Those who might have looked askance at George W. Bush's forays in portraiture might be interested to know that the former president apparently lifted all of the images he used in his most recent paintings of world leaders directly from the top searches in Google Images.
Earlier this week, we commented on Dubya's second act as 24 paintings of different world leaders were released to the public during a pre-recorded segment on The Today Show with Bush's daughter as the interviewer. The portraits included oil homages to Tony Blair, Ehud Olmert, Vladimir Putin, and the Dalai Lama.
This otherworldly discovery of the collection's link to Google was made by some intrepid sleuthing, which happened to make a lot of others who wrote seriously about the paintings seem a little silly.
However, some critics did not seem to get the memo, like Roberta Smith, who writes in The New York Times, “The images seem legible and familiar, as if, as some have suggested, they were the first to pop up on Google.” Not “as if.” Literally.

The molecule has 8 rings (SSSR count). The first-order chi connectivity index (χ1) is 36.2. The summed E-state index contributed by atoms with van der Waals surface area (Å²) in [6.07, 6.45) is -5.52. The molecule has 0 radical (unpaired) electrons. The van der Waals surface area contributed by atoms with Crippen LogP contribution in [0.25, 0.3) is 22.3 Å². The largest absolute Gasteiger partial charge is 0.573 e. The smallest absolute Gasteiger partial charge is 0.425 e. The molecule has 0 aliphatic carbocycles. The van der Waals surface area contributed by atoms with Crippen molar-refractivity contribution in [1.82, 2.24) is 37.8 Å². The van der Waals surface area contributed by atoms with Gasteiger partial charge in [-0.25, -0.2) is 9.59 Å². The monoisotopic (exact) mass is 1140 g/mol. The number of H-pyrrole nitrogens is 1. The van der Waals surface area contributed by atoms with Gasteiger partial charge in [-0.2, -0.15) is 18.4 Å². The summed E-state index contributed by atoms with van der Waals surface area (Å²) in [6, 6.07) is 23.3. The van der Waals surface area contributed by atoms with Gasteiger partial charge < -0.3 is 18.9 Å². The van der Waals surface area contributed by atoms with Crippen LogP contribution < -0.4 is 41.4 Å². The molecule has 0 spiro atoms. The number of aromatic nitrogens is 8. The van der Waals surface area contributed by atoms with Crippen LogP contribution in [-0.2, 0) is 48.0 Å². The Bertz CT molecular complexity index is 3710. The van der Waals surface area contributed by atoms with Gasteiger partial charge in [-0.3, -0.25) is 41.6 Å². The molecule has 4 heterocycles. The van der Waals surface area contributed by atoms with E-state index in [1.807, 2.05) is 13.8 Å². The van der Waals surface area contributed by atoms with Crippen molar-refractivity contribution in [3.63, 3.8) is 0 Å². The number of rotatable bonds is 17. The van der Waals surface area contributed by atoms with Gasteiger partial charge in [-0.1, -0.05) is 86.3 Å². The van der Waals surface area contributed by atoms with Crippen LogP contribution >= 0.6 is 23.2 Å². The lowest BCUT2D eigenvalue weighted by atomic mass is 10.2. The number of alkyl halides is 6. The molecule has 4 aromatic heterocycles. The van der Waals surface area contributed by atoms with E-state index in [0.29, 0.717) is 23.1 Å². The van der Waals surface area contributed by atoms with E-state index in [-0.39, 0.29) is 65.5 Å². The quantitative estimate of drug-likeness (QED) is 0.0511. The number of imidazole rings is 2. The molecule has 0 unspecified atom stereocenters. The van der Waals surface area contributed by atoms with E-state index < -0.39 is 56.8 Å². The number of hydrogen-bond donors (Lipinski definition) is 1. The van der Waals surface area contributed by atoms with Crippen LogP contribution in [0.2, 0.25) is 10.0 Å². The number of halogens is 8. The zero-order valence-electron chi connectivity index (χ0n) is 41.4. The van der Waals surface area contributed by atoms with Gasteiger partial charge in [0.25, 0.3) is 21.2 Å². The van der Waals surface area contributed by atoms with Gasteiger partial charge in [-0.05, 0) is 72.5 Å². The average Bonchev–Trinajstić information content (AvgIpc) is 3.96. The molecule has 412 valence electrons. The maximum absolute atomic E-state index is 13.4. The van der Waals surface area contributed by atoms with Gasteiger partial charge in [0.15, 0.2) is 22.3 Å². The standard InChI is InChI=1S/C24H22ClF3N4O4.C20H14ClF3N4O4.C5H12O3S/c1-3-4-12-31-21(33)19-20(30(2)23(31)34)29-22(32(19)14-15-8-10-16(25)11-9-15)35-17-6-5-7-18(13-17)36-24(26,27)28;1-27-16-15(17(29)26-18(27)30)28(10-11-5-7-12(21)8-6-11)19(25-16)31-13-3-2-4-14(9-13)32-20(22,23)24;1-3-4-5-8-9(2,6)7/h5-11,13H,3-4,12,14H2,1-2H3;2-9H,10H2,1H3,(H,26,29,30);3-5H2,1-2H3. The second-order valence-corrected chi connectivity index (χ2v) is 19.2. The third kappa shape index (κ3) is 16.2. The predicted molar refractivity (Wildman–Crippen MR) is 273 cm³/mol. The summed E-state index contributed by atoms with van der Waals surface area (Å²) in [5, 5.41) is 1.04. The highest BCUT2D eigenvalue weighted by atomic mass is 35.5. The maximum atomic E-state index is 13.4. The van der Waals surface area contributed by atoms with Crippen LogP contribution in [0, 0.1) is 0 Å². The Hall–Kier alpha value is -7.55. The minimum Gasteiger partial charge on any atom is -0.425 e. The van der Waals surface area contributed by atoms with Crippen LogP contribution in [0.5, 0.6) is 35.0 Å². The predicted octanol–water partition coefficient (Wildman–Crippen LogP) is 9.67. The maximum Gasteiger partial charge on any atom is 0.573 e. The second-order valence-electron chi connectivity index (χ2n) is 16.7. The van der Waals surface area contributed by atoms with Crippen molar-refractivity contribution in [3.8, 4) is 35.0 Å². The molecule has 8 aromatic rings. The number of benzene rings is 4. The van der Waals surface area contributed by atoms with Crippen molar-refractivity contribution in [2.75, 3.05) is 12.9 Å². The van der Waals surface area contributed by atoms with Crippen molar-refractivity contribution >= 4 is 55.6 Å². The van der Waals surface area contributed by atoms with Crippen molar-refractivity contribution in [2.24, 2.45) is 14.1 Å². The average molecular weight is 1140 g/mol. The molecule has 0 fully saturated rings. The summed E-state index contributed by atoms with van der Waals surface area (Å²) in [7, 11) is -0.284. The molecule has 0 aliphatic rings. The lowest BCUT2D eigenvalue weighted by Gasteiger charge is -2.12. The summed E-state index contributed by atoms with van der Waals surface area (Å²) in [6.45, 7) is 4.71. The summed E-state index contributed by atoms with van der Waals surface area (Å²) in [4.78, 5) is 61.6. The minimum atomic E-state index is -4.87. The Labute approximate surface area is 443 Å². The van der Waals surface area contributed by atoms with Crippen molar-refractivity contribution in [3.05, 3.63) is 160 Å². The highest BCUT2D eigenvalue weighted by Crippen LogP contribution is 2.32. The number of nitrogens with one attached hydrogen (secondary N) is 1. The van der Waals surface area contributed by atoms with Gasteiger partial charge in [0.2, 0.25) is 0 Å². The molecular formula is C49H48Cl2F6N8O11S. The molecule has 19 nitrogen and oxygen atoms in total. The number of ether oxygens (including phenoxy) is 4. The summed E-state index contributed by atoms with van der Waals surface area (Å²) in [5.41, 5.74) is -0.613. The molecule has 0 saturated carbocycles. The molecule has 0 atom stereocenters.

And here's another cringe-worthy one:
The painting of Putin doesn't necessarily stand out because of artistic merit (though I'd argue that it is a really good painting aesthetically). What's really fascinating is to watch Bush grapple with the identity of Putin, a man he once claimed to understand well. "I looked the man in the eye. I found him to be very straightforward and trustworthy," Bush famously said after first meeting his Russian counterpart in 2001.
But still yet, some got it right:
As with all things Bush, the content that comes out of the pictures is not a man exploring his own vision and his deeper feelings. The content that speaks volumes in Bush's work now is what he's not painting.
In the scheme of the universe, this is probably small beer. But if George W. Bush were out to punk the elites of the art world, he may have just succeeded.
This article is from the archive of our partner The Wire.
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